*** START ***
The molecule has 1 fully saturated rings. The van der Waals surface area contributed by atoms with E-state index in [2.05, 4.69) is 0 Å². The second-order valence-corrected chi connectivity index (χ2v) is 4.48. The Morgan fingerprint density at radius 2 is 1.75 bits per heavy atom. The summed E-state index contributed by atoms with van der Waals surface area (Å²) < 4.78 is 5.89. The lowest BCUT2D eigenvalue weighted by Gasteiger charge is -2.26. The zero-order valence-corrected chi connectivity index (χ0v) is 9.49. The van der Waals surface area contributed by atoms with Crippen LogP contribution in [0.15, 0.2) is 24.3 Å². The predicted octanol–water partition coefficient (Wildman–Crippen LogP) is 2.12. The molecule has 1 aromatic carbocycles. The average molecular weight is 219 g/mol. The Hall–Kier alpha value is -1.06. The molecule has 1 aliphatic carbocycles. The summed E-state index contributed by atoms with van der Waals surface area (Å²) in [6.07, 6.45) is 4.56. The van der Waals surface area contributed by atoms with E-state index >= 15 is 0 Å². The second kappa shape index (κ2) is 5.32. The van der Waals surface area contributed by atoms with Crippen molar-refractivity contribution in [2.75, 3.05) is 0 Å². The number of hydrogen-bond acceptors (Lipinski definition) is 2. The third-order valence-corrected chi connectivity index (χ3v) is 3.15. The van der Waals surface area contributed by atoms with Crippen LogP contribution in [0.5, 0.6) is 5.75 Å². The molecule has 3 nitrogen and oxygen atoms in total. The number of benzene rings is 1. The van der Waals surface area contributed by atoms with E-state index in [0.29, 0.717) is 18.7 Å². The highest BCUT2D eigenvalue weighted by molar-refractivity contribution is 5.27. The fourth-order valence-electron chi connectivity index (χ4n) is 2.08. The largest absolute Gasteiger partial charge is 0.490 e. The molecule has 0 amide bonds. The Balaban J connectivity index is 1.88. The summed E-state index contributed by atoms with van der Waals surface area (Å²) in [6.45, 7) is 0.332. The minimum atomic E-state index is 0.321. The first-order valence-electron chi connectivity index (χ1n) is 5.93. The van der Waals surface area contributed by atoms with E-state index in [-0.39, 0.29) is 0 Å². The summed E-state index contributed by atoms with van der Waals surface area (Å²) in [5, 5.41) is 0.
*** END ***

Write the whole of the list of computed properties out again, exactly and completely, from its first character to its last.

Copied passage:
The molecule has 1 fully saturated rings. The van der Waals surface area contributed by atoms with E-state index in [2.05, 4.69) is 0 Å². The second-order valence-corrected chi connectivity index (χ2v) is 4.48. The Morgan fingerprint density at radius 2 is 1.75 bits per heavy atom. The summed E-state index contributed by atoms with van der Waals surface area (Å²) < 4.78 is 5.89. The lowest BCUT2D eigenvalue weighted by Gasteiger charge is -2.26. The zero-order valence-corrected chi connectivity index (χ0v) is 9.49. The van der Waals surface area contributed by atoms with Crippen LogP contribution in [0.15, 0.2) is 24.3 Å². The predicted octanol–water partition coefficient (Wildman–Crippen LogP) is 2.12. The molecule has 1 aromatic carbocycles. The average molecular weight is 219 g/mol. The Hall–Kier alpha value is -1.06. The molecule has 1 aliphatic carbocycles. The summed E-state index contributed by atoms with van der Waals surface area (Å²) in [6.07, 6.45) is 4.56. The van der Waals surface area contributed by atoms with E-state index >= 15 is 0 Å². The second kappa shape index (κ2) is 5.32. The van der Waals surface area contributed by atoms with Crippen molar-refractivity contribution in [2.75, 3.05) is 0 Å². The number of hydrogen-bond acceptors (Lipinski definition) is 2. The third-order valence-corrected chi connectivity index (χ3v) is 3.15. The van der Waals surface area contributed by atoms with Crippen LogP contribution in [0.5, 0.6) is 5.75 Å². The molecule has 3 nitrogen and oxygen atoms in total. The number of benzene rings is 1. The van der Waals surface area contributed by atoms with E-state index in [0.29, 0.717) is 18.7 Å². The highest BCUT2D eigenvalue weighted by molar-refractivity contribution is 5.27. The fourth-order valence-electron chi connectivity index (χ4n) is 2.08. The largest absolute Gasteiger partial charge is 0.490 e. The molecule has 0 amide bonds. The Balaban J connectivity index is 1.88. The summed E-state index contributed by atoms with van der Waals surface area (Å²) in [6.45, 7) is 0.332. The minimum atomic E-state index is 0.321. The first-order valence-electron chi connectivity index (χ1n) is 5.93. The van der Waals surface area contributed by atoms with E-state index in [-0.39, 0.29) is 0 Å². The summed E-state index contributed by atoms with van der Waals surface area (Å²) in [5, 5.41) is 0.